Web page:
A priest and performer considers religion, the arts, and the often thin space between sacred and secular, church and culture, pulpit and pew.

Saturday, December 31, 2011

Naming Rites

Names are important. Some of us are quite happy with the name given us at birth and have no desire to alter it. Some of us choose to change our name when we marry or enter into a holy or civil union. Some shed a formal name in favor of a nickname – or vice versa. Sometimes a brand new name is adopted: Frances Gumm becomes Judy Garland; Archibald Leach, Cary Grant; Reginald Dwight, Elton John. A name can be an accident: Oprah Winfrey was to have been named Orpah (after Ruth’s sister-in-law who stayed behind) but the second and third letters were switched on her birth certificate and it stuck. And surely those who recall the ridiculous, uneducated reaction by some in our country to President Obama’s middle moniker have no need to ask “What’s in a name?”

Tomorrow, January 1, many churches will celebrate either the First Sunday after Christmas, or observe the Epiphany five days early. But some, like my parish, will address Shakepeare’s question by celebrating the feast of the Holy Name. Once known as the Feast of the Circumcision, the fact that this day is marked on the church calendar reflects the importance of the Jewish naming rite for male babies, which occurs eight days after birth and thus on the church calendar always on January first. It also signifies the importance attached, for Christians, to the name “Jesus”.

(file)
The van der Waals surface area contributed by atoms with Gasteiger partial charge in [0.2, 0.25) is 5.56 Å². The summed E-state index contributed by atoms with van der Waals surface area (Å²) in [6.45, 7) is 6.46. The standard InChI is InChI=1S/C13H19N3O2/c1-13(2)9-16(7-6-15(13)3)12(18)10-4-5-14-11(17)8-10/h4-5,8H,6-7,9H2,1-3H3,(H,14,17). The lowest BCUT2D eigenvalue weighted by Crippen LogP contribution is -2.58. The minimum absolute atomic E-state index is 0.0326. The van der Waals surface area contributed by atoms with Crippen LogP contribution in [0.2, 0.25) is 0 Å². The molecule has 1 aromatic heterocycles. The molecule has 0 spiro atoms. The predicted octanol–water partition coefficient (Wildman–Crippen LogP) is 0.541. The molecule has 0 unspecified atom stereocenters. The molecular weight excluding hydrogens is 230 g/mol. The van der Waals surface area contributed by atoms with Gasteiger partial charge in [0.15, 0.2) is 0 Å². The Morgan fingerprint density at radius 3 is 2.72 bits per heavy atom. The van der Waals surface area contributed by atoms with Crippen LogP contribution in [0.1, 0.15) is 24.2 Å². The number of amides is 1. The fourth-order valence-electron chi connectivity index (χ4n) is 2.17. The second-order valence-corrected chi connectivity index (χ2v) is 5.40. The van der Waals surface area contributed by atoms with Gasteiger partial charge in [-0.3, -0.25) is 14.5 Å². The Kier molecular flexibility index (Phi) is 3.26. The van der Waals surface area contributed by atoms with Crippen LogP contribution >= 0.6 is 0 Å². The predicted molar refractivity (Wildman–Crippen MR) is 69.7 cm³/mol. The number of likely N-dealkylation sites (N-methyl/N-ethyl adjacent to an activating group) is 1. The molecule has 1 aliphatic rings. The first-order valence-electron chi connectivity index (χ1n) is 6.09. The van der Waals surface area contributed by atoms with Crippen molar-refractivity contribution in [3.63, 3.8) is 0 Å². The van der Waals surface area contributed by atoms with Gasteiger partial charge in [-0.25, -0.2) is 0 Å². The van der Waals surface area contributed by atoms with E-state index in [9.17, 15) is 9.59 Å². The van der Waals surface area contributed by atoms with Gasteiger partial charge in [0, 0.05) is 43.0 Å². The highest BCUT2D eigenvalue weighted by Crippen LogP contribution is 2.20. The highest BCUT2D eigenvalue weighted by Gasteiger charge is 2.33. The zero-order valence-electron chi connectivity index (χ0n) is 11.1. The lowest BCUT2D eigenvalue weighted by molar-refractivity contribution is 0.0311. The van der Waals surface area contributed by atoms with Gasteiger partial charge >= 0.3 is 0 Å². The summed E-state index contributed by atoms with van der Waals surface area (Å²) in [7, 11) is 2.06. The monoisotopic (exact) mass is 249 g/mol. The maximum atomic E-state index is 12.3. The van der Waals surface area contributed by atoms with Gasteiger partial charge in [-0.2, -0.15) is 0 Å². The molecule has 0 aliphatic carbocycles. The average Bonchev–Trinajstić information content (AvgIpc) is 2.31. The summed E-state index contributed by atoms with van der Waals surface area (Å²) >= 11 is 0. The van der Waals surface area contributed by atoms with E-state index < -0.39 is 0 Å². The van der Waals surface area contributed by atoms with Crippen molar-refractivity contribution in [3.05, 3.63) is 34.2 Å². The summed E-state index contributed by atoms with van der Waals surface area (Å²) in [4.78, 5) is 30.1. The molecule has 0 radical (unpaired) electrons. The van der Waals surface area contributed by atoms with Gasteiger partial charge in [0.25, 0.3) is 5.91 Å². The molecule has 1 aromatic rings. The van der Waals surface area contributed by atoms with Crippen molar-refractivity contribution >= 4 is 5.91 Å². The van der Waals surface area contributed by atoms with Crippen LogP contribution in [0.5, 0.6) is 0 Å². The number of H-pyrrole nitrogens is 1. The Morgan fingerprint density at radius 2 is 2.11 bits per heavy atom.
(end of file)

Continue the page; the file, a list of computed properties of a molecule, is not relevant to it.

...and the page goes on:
Mary and Joseph had each been visited by an angel, who told each one of the coming birth and its significance. Oh, and one other thing: “You will call him Jesus.” And so they do. (One does not, after all, argue with an angel!) The actually name would have been Joshua, or Yehoshua, of which Jesus is the Greek version. The name means God is salvation. Mary’s son was not the first or last to have that name – it was most likely even the first name of Barabbas, the prisoner released by Pilate when Jesus was arrested and condemned to death. But for Christians this Jesus of Nazareth, who is called the Christ (the Messiah or “Anointed One” - a title, not a name) is the Incarnate One who took on our humanity in order to show us God’s salvation.
We call him many, many things - savior, Son of God, Lord, master, rabbi, King of kings, Lord of lords, Lamb of God, Bread of Life, True Vine, Good Shepherd, Logos, Alpha and Omega – and so many more. And so he is, all of those things. But it is the name of Jesus that defines his humanity as one who, according to Paul, “was descended from David according to the flesh", it was as Jesus that he identified himself to Paul on the Damascus road, and it is at that name the letter to the Philippians bids every knee bow.
Jesus. The name of the One who came among us to share our fragile humanity, the One by whom we know God. It is this that we rightfully celebrate on this eighth day of Christmas.

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